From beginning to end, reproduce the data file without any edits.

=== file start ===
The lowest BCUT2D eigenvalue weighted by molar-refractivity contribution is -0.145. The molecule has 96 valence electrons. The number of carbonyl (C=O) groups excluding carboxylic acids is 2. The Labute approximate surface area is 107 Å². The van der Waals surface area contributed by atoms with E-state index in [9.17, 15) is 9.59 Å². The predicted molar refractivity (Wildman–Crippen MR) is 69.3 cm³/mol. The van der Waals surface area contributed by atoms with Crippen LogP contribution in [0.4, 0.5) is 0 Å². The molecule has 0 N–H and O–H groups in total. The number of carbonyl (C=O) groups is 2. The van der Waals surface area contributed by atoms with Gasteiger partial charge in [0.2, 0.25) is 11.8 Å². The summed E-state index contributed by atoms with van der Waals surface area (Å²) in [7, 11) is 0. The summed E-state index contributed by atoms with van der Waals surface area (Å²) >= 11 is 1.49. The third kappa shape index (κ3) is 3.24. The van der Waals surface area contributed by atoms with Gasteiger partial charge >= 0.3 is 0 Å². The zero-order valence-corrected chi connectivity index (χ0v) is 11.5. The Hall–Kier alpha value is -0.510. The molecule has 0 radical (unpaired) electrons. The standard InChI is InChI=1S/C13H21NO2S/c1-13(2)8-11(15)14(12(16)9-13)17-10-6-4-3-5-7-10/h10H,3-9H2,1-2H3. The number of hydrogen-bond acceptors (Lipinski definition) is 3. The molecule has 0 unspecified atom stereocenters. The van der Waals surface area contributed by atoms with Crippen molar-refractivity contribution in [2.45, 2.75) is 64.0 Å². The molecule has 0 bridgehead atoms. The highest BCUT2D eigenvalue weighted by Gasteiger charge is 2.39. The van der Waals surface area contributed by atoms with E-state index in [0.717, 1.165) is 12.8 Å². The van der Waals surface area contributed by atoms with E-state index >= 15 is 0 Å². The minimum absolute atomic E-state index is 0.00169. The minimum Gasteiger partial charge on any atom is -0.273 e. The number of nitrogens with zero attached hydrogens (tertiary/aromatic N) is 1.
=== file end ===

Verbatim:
The lowest BCUT2D eigenvalue weighted by molar-refractivity contribution is -0.145. The molecule has 96 valence electrons. The number of carbonyl (C=O) groups excluding carboxylic acids is 2. The Labute approximate surface area is 107 Å². The van der Waals surface area contributed by atoms with E-state index in [9.17, 15) is 9.59 Å². The predicted molar refractivity (Wildman–Crippen MR) is 69.3 cm³/mol. The van der Waals surface area contributed by atoms with Crippen LogP contribution in [0.4, 0.5) is 0 Å². The molecule has 0 N–H and O–H groups in total. The number of carbonyl (C=O) groups is 2. The van der Waals surface area contributed by atoms with Gasteiger partial charge in [0.2, 0.25) is 11.8 Å². The summed E-state index contributed by atoms with van der Waals surface area (Å²) in [7, 11) is 0. The summed E-state index contributed by atoms with van der Waals surface area (Å²) >= 11 is 1.49. The third kappa shape index (κ3) is 3.24. The van der Waals surface area contributed by atoms with Gasteiger partial charge >= 0.3 is 0 Å². The zero-order valence-corrected chi connectivity index (χ0v) is 11.5. The Hall–Kier alpha value is -0.510. The molecule has 0 radical (unpaired) electrons. The standard InChI is InChI=1S/C13H21NO2S/c1-13(2)8-11(15)14(12(16)9-13)17-10-6-4-3-5-7-10/h10H,3-9H2,1-2H3. The number of hydrogen-bond acceptors (Lipinski definition) is 3. The molecule has 0 unspecified atom stereocenters. The van der Waals surface area contributed by atoms with Crippen molar-refractivity contribution in [2.45, 2.75) is 64.0 Å². The molecule has 0 bridgehead atoms. The highest BCUT2D eigenvalue weighted by Gasteiger charge is 2.39. The van der Waals surface area contributed by atoms with E-state index in [0.717, 1.165) is 12.8 Å². The van der Waals surface area contributed by atoms with E-state index >= 15 is 0 Å². The minimum absolute atomic E-state index is 0.00169. The minimum Gasteiger partial charge on any atom is -0.273 e. The number of nitrogens with zero attached hydrogens (tertiary/aromatic N) is 1.